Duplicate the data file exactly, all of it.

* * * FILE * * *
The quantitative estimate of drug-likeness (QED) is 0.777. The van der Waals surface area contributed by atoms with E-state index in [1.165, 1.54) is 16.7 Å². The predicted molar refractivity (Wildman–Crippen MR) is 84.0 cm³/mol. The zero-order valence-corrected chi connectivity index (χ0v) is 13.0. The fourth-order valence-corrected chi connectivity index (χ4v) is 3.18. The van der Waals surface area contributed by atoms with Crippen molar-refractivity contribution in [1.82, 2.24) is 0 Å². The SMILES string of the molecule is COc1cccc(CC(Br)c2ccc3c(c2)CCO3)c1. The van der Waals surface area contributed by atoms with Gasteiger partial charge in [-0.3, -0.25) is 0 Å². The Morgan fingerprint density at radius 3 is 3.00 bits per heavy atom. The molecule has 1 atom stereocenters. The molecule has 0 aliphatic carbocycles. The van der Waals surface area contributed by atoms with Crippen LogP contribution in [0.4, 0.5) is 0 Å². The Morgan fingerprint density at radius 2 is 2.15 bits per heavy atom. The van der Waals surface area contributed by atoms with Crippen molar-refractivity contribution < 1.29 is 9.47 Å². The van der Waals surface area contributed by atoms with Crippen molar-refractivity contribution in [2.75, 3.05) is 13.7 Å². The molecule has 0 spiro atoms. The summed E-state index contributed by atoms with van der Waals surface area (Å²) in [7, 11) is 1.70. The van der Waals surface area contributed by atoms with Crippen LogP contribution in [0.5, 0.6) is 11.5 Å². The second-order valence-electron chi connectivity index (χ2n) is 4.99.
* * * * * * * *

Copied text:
The quantitative estimate of drug-likeness (QED) is 0.777. The van der Waals surface area contributed by atoms with E-state index in [1.165, 1.54) is 16.7 Å². The predicted molar refractivity (Wildman–Crippen MR) is 84.0 cm³/mol. The zero-order valence-corrected chi connectivity index (χ0v) is 13.0. The fourth-order valence-corrected chi connectivity index (χ4v) is 3.18. The van der Waals surface area contributed by atoms with Crippen molar-refractivity contribution in [1.82, 2.24) is 0 Å². The SMILES string of the molecule is COc1cccc(CC(Br)c2ccc3c(c2)CCO3)c1. The van der Waals surface area contributed by atoms with Gasteiger partial charge in [-0.3, -0.25) is 0 Å². The Morgan fingerprint density at radius 3 is 3.00 bits per heavy atom. The molecule has 1 atom stereocenters. The molecule has 0 aliphatic carbocycles. The van der Waals surface area contributed by atoms with Crippen LogP contribution in [0.4, 0.5) is 0 Å². The Morgan fingerprint density at radius 2 is 2.15 bits per heavy atom. The van der Waals surface area contributed by atoms with Crippen molar-refractivity contribution < 1.29 is 9.47 Å². The van der Waals surface area contributed by atoms with Crippen molar-refractivity contribution in [2.75, 3.05) is 13.7 Å². The molecule has 0 spiro atoms. The summed E-state index contributed by atoms with van der Waals surface area (Å²) in [7, 11) is 1.70. The van der Waals surface area contributed by atoms with Crippen LogP contribution in [0.5, 0.6) is 11.5 Å². The second-order valence-electron chi connectivity index (χ2n) is 4.99.